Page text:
When the flooding of farmland surrounding the factory occurred the first time, community members raised funds to drain the water and minimise the damage. But a few months later, after the rainy season, the ground dried up and then turned toxic orange. 

Hopes for compensation

But after all these years, Sanit now hopes the community will receive compensation. The Pollution Control Department (PCD) set up a committee to resolve the issue and file legal claims to force the company to compensate affected farmers and take responsibility for the cleanup and rehabilitation of the land surrounding the factory. 

In June 2021, 15 community members brought the issue to court, asking for compensation of 47 million baht (1.4 million US dollars). In addition, the PCD laid out a plan to sue the company for up to 1.3 million baht  (40,000 US dollars) for the rehabilitation needed to revive the ecosystem. 

In February 2022, locals noticed that the company started moving equipment out of the factory. Some in the community are worried the polluter might try to run away from the cleanup responsibilities. 

Aweera Pakkamart, the director of 13th Region Regional Environment – overseeing Chonburi, Rayong, Chanthaburi, Trad, Chachoengsao, and Samut Prakan –  explained that in the last five years, the problem of recycling businesses using imported waste increased alarmingly.

“From mid-December 2020 to January 2021, we inspected around 95 plastic and recycling factories in our areas. More than 60 to 70 percent were Chinese companies. We also found that sometimes they just packed up and left when villagers complained,” he said.

Changes to land use

Apart from the growing environmental effects of industrialisation with more and more EEC area residents finding themselves living next door to factories, land-grabbing has also become an issue.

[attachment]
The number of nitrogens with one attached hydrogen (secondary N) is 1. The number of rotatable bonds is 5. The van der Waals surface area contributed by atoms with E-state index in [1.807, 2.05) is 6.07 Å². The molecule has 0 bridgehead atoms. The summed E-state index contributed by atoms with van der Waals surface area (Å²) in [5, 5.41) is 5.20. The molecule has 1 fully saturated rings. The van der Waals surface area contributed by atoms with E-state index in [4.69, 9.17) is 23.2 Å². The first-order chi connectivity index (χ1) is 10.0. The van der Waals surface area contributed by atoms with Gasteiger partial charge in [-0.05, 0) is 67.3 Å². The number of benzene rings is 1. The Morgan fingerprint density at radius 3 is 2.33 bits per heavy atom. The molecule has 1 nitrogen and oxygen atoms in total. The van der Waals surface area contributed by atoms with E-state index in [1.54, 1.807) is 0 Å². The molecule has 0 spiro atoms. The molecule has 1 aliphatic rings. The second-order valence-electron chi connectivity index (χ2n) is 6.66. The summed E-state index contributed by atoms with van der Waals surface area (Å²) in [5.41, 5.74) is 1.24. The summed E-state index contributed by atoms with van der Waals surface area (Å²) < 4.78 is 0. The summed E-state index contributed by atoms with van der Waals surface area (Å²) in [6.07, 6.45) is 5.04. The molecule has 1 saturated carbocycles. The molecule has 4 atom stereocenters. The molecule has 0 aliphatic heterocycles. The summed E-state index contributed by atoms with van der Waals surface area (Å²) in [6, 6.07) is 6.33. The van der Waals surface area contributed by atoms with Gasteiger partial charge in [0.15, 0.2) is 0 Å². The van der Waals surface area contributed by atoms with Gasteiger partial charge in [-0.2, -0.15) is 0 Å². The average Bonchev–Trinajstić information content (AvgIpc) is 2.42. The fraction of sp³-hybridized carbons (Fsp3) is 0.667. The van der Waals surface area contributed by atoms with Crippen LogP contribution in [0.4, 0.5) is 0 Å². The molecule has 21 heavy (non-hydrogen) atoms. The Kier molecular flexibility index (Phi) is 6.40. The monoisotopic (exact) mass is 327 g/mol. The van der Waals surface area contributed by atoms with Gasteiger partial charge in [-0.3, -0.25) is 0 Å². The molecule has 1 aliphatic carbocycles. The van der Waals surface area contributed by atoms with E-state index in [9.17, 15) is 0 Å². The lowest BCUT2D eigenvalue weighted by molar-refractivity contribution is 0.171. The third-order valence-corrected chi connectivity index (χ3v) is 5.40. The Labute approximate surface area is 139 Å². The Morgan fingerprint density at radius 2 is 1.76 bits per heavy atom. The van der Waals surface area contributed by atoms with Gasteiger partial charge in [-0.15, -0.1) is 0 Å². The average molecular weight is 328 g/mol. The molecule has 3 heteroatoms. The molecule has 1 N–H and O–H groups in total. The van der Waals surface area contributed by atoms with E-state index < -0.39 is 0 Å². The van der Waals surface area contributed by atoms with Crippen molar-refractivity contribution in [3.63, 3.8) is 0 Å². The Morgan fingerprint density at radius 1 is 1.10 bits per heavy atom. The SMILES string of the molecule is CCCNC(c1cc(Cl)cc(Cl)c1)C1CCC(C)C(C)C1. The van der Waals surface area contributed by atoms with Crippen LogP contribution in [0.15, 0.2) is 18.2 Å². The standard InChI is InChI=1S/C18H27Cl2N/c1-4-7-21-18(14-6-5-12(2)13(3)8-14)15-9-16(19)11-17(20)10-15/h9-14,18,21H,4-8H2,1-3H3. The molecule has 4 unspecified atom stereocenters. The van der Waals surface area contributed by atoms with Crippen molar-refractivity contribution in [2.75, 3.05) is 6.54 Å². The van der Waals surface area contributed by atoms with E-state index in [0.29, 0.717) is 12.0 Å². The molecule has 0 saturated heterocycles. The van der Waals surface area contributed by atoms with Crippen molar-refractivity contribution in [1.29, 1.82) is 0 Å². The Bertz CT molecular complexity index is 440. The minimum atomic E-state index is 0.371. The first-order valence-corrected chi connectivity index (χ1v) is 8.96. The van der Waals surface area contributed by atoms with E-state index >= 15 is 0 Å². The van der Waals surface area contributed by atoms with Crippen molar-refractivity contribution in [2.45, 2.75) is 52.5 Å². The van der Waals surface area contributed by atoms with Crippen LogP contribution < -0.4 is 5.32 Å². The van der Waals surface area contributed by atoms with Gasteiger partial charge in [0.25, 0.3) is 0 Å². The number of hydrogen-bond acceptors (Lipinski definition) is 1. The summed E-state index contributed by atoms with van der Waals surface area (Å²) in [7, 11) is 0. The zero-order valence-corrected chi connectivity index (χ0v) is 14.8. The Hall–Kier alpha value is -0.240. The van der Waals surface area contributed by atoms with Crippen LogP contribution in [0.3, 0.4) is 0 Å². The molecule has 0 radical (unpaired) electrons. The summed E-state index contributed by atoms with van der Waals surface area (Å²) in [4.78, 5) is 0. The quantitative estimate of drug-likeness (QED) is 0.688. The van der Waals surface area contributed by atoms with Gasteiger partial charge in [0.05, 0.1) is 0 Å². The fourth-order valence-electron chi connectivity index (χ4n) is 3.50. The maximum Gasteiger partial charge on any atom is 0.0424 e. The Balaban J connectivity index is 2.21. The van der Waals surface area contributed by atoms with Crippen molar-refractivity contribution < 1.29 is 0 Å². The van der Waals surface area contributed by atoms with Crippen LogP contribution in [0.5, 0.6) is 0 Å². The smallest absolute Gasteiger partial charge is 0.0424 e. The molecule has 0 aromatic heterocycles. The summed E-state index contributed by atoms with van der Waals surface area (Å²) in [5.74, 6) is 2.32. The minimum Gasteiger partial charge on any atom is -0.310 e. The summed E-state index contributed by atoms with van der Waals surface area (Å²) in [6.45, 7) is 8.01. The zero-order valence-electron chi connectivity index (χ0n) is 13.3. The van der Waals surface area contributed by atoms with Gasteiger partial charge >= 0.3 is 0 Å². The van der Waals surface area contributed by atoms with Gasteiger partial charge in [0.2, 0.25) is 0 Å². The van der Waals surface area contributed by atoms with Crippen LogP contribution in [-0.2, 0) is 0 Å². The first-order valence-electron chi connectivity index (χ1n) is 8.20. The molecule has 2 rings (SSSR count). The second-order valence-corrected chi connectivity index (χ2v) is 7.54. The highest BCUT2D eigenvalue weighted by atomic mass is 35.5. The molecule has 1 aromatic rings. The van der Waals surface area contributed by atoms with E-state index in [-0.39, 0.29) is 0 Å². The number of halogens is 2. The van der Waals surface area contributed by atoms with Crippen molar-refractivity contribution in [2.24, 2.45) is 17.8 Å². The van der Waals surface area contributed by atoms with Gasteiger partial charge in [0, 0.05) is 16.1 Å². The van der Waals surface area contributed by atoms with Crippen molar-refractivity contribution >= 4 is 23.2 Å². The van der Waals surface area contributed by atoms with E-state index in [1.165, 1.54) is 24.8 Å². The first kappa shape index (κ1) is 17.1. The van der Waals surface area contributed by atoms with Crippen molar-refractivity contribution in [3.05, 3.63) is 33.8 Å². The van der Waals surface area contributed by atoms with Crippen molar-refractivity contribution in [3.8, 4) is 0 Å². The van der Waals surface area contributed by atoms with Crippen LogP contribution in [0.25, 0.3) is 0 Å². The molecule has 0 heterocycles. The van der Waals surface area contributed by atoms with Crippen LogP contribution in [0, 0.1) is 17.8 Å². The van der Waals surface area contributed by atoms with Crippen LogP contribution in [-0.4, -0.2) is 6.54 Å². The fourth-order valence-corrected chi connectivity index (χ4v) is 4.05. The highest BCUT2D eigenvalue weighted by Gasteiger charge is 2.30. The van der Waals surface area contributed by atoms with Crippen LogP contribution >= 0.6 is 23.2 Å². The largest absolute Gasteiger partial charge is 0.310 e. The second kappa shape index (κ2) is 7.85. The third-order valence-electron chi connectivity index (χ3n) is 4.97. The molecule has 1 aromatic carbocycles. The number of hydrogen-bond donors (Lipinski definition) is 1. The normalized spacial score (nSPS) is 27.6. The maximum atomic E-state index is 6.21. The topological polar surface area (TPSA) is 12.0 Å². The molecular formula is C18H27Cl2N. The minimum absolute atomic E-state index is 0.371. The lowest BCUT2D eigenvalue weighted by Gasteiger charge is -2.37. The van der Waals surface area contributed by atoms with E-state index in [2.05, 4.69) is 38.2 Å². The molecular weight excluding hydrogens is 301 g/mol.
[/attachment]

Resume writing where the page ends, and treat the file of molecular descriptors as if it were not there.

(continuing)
According to a 2021 report by real-estate company Colliers International Thailand, land prices in the ECC have risen from 30 to 50 percent and land previously reserved for agriculture has been transformed into industrial zones. 

“The communities in the EEC have changed a lot,” says Somnuck Jongmeewasin, a renowned environmental activist and researcher for the local NGO EEC Watch.“There have been a lot of land procurements from big companies and industrial estates. Some villagers were compensated but only in small amounts because there’s nothing they can do. Their livelihoods are gone, and villages have been disappearing.” 

In 2019, the Eastern Special Development Zone Policy Committee issued guidelines that replaced all existing town plans in the EEC, much of it converting agricultural land to industrial purposes – such as hazardous waste disposal factories and power plants. 

This change in the law has often caused direct conflicts between communities and recycling companies. But in many places local residents and environmental activists are determined to put up a fight against the government’s development plans and polluting factories.

In July 2020, 34 representatives from affected communities in Chachoengsao, Chonburi, and Rayong provinces filed lawsuits against the EEC Committee and the Thai cabinet, asking the Supreme Administrative Court to revoke the original land-use plans. Eight months later, the court finally accepted the lawsuits.